This is a drawing of a portion of the Earth's crust undergoing subduction.
Click on image for full size
Image copyright 1997 by the American Geophysical Union. Further electronic distribution is not allowed.
When two sections of the Earth's crust collide, one slab of lithosphere can be forced back down into the deeper regions of the Earth, as shown in this picture. The slab that is forced back into the Earth usually becomes melted when the edges reach a depth which is hot enough. This process is called "subduction".
Melted crust rises back towards the surface where it helps make volcanoes and islands.
The melted crust also releases gases of the atmosphere which had become trapped in the ground. Thus subduction of the crust helps to recycle the atmosphere!
Shop Windows to the Universe Science Store!
Learn about Earth and space science, and have fun while doing it! The games
section of our online store
includes a climate change card game
and the Traveling Nitrogen game
You might also be interested in:
Plates at our planetís surface move because heat in the Earthís core causes molten rock in the mantle layer to flow. We used to think the Earthís plates just surfed on top of the moving mantle, but now...more
Many kinds of surface features are clues to a sliding lithosphere. Two types of features can form when plates move apart. At ocean ridges, the crust splits apart to make room for molten mantle rock. Continental...more
As the Earth cools, hot material from the deep interior rises to the surface. Hot material is red in this drawing, under an ocean shown in blue green. The hotter material raises the nearby layers, and...more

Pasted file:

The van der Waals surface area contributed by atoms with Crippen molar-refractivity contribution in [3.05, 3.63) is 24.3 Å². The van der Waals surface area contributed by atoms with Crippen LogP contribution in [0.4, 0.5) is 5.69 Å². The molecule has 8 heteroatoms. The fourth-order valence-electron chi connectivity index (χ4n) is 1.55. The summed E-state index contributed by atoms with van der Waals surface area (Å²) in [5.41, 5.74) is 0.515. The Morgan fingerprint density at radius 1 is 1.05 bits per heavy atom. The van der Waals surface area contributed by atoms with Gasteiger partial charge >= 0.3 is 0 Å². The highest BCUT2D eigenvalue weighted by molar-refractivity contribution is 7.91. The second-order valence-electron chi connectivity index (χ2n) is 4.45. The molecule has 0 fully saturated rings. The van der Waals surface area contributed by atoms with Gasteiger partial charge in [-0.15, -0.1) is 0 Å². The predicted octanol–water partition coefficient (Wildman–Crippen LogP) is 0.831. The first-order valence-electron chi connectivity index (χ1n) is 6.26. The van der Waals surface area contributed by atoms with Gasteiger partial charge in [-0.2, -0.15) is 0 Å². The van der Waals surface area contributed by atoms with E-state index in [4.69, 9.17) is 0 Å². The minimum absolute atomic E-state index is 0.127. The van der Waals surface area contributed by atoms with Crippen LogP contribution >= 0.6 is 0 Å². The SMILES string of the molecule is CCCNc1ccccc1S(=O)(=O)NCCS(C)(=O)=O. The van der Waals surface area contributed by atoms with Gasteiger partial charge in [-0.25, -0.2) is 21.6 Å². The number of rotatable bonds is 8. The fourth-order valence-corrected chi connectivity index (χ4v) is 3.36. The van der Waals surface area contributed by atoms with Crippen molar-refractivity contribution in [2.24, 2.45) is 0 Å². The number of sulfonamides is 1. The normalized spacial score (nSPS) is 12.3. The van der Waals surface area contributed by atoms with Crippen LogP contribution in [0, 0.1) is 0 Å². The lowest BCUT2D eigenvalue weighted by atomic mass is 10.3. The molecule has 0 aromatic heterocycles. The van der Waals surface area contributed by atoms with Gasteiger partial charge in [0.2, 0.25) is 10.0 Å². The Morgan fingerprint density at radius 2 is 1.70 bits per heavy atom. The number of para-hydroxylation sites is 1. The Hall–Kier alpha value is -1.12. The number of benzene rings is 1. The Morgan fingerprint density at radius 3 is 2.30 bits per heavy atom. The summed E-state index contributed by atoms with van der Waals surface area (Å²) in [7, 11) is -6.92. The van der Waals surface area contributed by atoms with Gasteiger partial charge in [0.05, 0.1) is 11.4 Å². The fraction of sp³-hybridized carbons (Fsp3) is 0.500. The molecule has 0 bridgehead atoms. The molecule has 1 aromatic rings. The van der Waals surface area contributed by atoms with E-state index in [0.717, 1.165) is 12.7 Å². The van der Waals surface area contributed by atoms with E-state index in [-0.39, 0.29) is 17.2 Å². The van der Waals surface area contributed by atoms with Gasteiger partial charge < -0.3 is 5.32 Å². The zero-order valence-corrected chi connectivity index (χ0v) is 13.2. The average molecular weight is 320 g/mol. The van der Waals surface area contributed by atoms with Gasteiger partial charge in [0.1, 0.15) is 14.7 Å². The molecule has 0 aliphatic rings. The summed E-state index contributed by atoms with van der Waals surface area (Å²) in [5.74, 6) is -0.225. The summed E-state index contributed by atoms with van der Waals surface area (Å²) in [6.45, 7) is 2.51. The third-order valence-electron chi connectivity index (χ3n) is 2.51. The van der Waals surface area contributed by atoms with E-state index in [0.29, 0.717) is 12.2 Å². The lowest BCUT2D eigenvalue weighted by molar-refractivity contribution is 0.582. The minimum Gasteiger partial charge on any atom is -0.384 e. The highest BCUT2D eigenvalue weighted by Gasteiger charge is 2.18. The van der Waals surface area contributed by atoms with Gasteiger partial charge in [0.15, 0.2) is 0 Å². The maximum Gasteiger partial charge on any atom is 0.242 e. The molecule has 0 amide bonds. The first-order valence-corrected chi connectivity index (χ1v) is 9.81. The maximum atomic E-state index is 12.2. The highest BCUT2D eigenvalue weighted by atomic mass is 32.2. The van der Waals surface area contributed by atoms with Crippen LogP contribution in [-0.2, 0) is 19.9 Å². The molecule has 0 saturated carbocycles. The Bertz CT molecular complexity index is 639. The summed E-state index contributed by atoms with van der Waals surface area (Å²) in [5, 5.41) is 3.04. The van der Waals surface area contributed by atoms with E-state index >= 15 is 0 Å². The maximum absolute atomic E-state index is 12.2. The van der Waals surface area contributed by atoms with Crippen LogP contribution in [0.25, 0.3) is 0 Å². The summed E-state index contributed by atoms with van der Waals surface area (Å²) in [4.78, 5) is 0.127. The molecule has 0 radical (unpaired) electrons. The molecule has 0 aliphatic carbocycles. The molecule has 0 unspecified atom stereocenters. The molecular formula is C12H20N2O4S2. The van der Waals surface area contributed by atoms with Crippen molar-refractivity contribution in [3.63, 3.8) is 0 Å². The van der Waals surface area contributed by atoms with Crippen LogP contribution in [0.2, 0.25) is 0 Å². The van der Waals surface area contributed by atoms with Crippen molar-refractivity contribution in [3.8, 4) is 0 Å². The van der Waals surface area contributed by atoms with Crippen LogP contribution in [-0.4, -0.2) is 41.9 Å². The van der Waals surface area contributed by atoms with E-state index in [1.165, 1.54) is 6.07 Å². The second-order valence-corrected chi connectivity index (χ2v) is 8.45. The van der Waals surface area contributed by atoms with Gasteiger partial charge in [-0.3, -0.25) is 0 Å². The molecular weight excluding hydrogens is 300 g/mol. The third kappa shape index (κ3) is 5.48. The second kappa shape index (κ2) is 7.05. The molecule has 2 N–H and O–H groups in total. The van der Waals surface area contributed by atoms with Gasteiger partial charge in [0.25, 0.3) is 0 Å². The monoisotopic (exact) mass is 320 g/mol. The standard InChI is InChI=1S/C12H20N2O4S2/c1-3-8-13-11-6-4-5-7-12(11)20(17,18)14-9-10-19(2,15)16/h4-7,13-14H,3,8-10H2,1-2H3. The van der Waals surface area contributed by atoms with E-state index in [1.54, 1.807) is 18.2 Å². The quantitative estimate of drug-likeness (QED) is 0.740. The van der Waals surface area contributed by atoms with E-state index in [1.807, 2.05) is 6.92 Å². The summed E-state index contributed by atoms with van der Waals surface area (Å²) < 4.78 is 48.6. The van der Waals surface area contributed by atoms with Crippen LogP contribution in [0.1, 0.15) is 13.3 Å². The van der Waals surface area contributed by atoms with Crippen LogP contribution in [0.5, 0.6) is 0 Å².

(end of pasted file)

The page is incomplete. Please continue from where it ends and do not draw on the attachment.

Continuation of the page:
Mountains are built through a general process called "deformation" of the crust of the Earth. Deformation is a fancy word which could also mean "folding". An example of this kind of folding comes from...more
Many forces change the surface of the Earth over time. The largest force that changes our planetís surface is movement of Earth's outer layer in a process called plate tectonics. As shown in this picture,...more
Volcanoes form when hot material from below rises and leaks into the crust. The hot material, called magma, rising from lower ground, gathers in a reservoir called the magma chamber. Eventually, but not...more
Scientists have learned that Mount Hood, Oregon's tallest mountain, has erupted in the past due to the mixing of two different types of magma. Adam Kent, a geologist at Oregon State University, says this...more